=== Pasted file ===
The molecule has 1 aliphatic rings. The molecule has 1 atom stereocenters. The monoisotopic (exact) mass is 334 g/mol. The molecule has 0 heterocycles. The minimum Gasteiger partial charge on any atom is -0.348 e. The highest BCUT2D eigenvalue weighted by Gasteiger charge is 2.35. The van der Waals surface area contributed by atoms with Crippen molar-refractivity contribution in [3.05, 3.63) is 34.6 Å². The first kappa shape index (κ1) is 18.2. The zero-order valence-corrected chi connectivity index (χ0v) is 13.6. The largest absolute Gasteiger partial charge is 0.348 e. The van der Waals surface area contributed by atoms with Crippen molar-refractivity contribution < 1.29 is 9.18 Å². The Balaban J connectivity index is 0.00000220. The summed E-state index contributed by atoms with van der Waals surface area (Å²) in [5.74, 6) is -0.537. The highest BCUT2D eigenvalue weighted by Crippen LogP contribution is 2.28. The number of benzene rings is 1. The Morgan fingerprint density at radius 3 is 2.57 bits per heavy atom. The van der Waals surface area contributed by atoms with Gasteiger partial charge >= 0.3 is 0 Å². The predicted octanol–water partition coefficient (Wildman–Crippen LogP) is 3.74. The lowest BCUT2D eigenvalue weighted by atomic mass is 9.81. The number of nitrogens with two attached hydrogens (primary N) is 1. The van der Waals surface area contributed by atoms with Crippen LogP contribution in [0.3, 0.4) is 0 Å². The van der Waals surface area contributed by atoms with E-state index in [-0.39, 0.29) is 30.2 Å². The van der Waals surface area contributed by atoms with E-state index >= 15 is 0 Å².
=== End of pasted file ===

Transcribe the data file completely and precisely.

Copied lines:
The molecule has 1 aliphatic rings. The molecule has 1 atom stereocenters. The monoisotopic (exact) mass is 334 g/mol. The molecule has 0 heterocycles. The minimum Gasteiger partial charge on any atom is -0.348 e. The highest BCUT2D eigenvalue weighted by Gasteiger charge is 2.35. The van der Waals surface area contributed by atoms with Crippen molar-refractivity contribution in [3.05, 3.63) is 34.6 Å². The first kappa shape index (κ1) is 18.2. The zero-order valence-corrected chi connectivity index (χ0v) is 13.6. The largest absolute Gasteiger partial charge is 0.348 e. The van der Waals surface area contributed by atoms with Crippen molar-refractivity contribution < 1.29 is 9.18 Å². The Balaban J connectivity index is 0.00000220. The summed E-state index contributed by atoms with van der Waals surface area (Å²) in [5.74, 6) is -0.537. The highest BCUT2D eigenvalue weighted by Crippen LogP contribution is 2.28. The number of benzene rings is 1. The Morgan fingerprint density at radius 3 is 2.57 bits per heavy atom. The van der Waals surface area contributed by atoms with Gasteiger partial charge >= 0.3 is 0 Å². The predicted octanol–water partition coefficient (Wildman–Crippen LogP) is 3.74. The lowest BCUT2D eigenvalue weighted by atomic mass is 9.81. The number of nitrogens with two attached hydrogens (primary N) is 1. The van der Waals surface area contributed by atoms with Crippen LogP contribution in [0.3, 0.4) is 0 Å². The van der Waals surface area contributed by atoms with E-state index in [-0.39, 0.29) is 30.2 Å². The van der Waals surface area contributed by atoms with E-state index >= 15 is 0 Å².